It was a mixing bowl of celebration and outrage when the Atlanta Braves announced in 2013 they’d be moving out of Atlanta and into the Cobb suburbs. The celebration came from many in Cobb, who welcomed the opportunity to see Major League Baseball in their backyard and foresaw the benefits it would bring. The outrage came from those in Atlanta aghast at losing the team and those in Cobb who viewed the stadium as nothing more than a tax-hiking, traffic-congesting, resource-draining boondoggle.
Two weeks later, the Cobb Board of Commissioners voted 4 to 1 to pay $300 million of the $672 million cost to build SunTrust Park.
Ever since, the debate has raged: Will it pay off?
Now that the development is in its second year of life, the Cobb Chamber of Commerce commissioned a Georgia Tech researcher to answer the question.
Dr. Alfie Meek, director of the Center for Economic Development Research at Georgia Tech’s Enterprise Innovation Institute, released his findings to a gaggle of media and chamber brass Tuesday. Meek analyzed three components in his 20-year analysis: the stadium itself, the adjacent Battery Atlanta entertainment district and the impact the development has had on surrounding property, also known as the halo effect.
Stadiums aren’t moneymakers for their communities. And that’s the case with SunTrust Park. Dr. Meek’s 20-year analysis shows new county expenses will exceed new county revenues by an average of $7.4 million each year.
The news is better for the Cobb School District. Without responsibility for any stadium debt or infrastructure costs, the schools will net an average $1.6 million annually.
Remember, every $10 beer sold at the stadium and the Battery results in a dime going to both the schools and the county via their SPLOSTs.
The Atlanta Braves never intended to simply build a standalone stadium in Cobb. Next door they’ve crafted a private $700-million entertainment district that’s proven to be an economic engine for both the county government and school system.
With The Battery Atlanta, Meek found county revenues exceeding expenses by about $7.3 million annually. The Battery’s 531 on-site residential units and the 4,700 new jobs means more students and adds to school system expenses. Even so, the analysis found annual revenues to the schools exceed expenses by $4.7 million.
THE HALO EFFECT
The third piece is the halo effect. Meek sets the net annual fiscal impact the development has on the surrounding property at $4 million for the county and $8.7 million for the school system.
Cumberland was known as the “platinum triangle” long before the Braves moved there, thanks in large part to the work of the Cumberland Community Improvement District. To determine benefits beyond the area’s expected natural development, the report factored in the growth rates of the county and the nearby Perimeter CID. The analysis found that at a minimum, the county government is better off by $4 million per year as a result of SunTrust Park and the Battery, while the school system sees new revenues of $14.9 million per year.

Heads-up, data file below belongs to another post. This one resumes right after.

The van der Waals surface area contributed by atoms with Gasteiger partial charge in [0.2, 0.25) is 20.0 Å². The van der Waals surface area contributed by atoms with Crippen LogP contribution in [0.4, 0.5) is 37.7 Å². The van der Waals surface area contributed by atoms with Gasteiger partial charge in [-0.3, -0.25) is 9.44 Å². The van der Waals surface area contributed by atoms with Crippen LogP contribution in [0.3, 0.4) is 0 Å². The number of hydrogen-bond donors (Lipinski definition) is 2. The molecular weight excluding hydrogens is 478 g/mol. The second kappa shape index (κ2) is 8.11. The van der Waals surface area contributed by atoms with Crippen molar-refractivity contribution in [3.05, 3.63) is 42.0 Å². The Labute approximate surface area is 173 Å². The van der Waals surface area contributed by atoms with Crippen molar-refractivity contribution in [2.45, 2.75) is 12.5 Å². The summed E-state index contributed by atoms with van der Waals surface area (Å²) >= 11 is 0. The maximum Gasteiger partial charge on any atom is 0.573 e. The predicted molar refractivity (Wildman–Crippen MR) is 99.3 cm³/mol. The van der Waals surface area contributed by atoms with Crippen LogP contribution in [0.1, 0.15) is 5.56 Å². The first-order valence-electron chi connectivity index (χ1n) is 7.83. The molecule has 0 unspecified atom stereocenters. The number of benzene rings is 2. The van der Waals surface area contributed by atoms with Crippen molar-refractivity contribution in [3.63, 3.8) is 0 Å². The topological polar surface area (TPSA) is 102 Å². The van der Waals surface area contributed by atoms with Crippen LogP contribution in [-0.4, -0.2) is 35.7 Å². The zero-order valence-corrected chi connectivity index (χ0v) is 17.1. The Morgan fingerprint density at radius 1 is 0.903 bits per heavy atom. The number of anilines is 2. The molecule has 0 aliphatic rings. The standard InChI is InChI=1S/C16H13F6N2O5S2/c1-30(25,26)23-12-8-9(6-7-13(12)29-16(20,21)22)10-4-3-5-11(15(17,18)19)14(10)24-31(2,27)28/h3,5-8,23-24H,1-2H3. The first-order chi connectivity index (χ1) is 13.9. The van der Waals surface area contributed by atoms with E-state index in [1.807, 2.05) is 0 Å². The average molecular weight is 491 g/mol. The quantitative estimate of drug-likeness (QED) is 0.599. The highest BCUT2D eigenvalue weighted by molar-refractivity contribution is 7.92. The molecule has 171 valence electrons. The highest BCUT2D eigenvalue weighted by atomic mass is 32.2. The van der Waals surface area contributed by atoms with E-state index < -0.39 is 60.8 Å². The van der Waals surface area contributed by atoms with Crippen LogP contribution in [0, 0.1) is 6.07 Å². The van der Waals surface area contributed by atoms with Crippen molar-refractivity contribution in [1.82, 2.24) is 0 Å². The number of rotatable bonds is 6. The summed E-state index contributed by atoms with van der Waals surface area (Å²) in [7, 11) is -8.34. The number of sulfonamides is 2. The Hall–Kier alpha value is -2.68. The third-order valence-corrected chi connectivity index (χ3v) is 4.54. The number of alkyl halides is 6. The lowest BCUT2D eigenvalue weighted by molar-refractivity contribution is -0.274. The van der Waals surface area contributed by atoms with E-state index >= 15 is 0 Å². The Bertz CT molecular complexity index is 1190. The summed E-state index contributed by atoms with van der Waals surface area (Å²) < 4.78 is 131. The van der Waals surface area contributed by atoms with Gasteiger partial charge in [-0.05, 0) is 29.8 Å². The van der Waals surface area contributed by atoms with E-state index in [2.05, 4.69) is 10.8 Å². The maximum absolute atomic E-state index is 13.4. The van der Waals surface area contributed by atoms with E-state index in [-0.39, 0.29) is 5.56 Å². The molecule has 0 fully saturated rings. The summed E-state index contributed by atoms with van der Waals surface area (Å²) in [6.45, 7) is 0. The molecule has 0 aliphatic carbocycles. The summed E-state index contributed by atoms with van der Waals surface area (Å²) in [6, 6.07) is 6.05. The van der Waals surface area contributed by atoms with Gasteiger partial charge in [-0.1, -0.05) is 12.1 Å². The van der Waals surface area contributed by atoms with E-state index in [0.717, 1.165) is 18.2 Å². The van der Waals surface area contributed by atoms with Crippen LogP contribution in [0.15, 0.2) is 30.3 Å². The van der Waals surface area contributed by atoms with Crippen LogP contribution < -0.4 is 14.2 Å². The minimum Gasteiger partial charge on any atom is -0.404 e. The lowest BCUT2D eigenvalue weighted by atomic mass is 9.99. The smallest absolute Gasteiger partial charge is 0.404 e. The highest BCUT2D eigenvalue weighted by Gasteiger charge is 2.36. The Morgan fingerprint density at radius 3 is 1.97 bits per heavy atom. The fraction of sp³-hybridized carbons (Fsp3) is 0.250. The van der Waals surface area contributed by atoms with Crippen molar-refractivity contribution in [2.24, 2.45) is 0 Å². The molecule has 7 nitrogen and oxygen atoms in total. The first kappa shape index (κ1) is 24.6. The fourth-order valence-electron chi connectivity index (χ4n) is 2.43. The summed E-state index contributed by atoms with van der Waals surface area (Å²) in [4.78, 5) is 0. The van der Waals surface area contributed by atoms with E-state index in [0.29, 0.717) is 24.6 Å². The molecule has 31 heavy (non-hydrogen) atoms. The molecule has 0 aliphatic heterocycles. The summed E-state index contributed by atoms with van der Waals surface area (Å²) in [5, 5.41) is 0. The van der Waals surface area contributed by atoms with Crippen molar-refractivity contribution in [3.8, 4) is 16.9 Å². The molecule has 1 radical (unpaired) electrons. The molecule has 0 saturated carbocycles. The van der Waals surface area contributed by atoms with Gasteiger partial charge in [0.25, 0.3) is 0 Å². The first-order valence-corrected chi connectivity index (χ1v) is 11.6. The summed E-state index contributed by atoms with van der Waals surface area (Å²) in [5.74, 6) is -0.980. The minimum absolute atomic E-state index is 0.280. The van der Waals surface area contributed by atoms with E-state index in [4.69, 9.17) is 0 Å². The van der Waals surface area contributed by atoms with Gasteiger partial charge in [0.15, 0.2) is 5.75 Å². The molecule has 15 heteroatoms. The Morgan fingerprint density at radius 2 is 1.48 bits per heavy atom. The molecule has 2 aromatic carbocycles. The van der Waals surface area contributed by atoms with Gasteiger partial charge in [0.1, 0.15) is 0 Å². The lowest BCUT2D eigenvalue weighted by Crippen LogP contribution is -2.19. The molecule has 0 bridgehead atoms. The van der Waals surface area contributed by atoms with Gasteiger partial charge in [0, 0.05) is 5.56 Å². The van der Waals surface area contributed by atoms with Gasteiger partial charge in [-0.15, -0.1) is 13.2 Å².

With the development expected to bring in $18.9 million a year to Cobb County over the next two decades, it’s difficult to describe SunTrust Park and The Battery Atlanta as anything less than successful. There are still naysayers who will try, but had the stadium paid for itself in one year, the cynics would still find fault with something somewhere, somehow.
Despite this constant, albeit minor, undercurrent of rumbling, the Cobb-Braves relationship has been strong. A minor blip arose earlier this month when Braves attorneys played tough and whined that the county was delinquent on money owed. It seems counsel had forgotten that Cobb taxpayers have already built a big chunk of their stadium.
Fortunately, cooler heads prevailed and the two sides came to terms in the county’s favor.
The rosy report further raises the tangential question of the need for a property tax hike hoisted onto taxpayers by county commissioners in July.
Between the new revenue generated by the Braves, the county’s 1 percent special purpose local option sales tax coming in $47 million over initial projections, better-than-expected revenues from a countywide hotel tax and a 9.1 percent jump in the county’s gross tax digest over last year, it perplexes how any tax increase was necessary — especially one that raised the millage rate by 25 percent. The gluttonous amount of money the county government is now collecting would bring a blush to the cheeks of King Midas.
But back to the study’s findings. The magic formula seems to be a stadium paired with an entertainment district built in a thriving community.
Commissioner Bob Ott, whose District 2 includes SunTrust Park, affirmed the benefits of the Braves.
“I think that you can see in the study that all the expenses that people talk about — the police, the bridge, the money for infrastructure problems — all that is included in this study, and even with those numbers, it’s positive.”
Cobb County and the Braves are still in the honeymoon of a 30-year marriage. If Year 1 and 2 are indicators, it will be a long, fruitful partnership.